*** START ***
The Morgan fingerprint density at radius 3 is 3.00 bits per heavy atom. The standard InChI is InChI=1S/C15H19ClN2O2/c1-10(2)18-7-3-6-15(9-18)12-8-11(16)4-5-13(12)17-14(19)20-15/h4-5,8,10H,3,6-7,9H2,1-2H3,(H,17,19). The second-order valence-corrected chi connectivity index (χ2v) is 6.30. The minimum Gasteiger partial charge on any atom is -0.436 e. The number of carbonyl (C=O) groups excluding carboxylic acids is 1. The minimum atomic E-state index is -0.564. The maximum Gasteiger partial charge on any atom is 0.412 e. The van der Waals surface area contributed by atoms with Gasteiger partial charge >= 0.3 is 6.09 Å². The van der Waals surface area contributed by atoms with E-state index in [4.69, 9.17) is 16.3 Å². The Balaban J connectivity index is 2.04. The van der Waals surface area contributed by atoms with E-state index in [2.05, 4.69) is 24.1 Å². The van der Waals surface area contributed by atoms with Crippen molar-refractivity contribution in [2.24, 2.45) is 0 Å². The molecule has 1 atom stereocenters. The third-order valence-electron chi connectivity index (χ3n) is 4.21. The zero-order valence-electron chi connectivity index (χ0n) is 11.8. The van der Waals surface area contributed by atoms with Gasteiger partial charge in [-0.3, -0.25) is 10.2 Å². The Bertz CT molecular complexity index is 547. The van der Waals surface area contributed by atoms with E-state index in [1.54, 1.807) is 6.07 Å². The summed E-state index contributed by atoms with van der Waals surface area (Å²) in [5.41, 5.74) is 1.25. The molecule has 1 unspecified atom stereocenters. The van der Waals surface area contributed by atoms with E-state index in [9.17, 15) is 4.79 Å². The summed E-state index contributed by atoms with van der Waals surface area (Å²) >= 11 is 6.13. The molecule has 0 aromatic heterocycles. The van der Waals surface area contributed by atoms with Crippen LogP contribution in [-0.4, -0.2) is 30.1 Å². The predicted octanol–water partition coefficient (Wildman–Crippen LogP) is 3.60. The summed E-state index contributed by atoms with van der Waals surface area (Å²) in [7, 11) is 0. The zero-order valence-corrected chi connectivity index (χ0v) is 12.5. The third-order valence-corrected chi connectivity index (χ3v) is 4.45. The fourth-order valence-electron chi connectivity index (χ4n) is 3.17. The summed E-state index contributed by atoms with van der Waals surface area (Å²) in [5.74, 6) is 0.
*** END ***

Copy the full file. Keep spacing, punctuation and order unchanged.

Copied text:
The Morgan fingerprint density at radius 3 is 3.00 bits per heavy atom. The standard InChI is InChI=1S/C15H19ClN2O2/c1-10(2)18-7-3-6-15(9-18)12-8-11(16)4-5-13(12)17-14(19)20-15/h4-5,8,10H,3,6-7,9H2,1-2H3,(H,17,19). The second-order valence-corrected chi connectivity index (χ2v) is 6.30. The minimum Gasteiger partial charge on any atom is -0.436 e. The number of carbonyl (C=O) groups excluding carboxylic acids is 1. The minimum atomic E-state index is -0.564. The maximum Gasteiger partial charge on any atom is 0.412 e. The van der Waals surface area contributed by atoms with Gasteiger partial charge >= 0.3 is 6.09 Å². The van der Waals surface area contributed by atoms with E-state index in [4.69, 9.17) is 16.3 Å². The Balaban J connectivity index is 2.04. The van der Waals surface area contributed by atoms with E-state index in [2.05, 4.69) is 24.1 Å². The van der Waals surface area contributed by atoms with Crippen molar-refractivity contribution in [2.24, 2.45) is 0 Å². The molecule has 1 atom stereocenters. The third-order valence-electron chi connectivity index (χ3n) is 4.21. The zero-order valence-electron chi connectivity index (χ0n) is 11.8. The van der Waals surface area contributed by atoms with Gasteiger partial charge in [-0.3, -0.25) is 10.2 Å². The Bertz CT molecular complexity index is 547. The van der Waals surface area contributed by atoms with E-state index in [1.54, 1.807) is 6.07 Å². The summed E-state index contributed by atoms with van der Waals surface area (Å²) in [5.41, 5.74) is 1.25. The molecule has 1 unspecified atom stereocenters. The van der Waals surface area contributed by atoms with E-state index in [9.17, 15) is 4.79 Å². The summed E-state index contributed by atoms with van der Waals surface area (Å²) >= 11 is 6.13. The molecule has 0 aromatic heterocycles. The van der Waals surface area contributed by atoms with Crippen LogP contribution in [-0.4, -0.2) is 30.1 Å². The predicted octanol–water partition coefficient (Wildman–Crippen LogP) is 3.60. The summed E-state index contributed by atoms with van der Waals surface area (Å²) in [7, 11) is 0. The zero-order valence-corrected chi connectivity index (χ0v) is 12.5. The third-order valence-corrected chi connectivity index (χ3v) is 4.45. The fourth-order valence-electron chi connectivity index (χ4n) is 3.17. The summed E-state index contributed by atoms with van der Waals surface area (Å²) in [5.74, 6) is 0.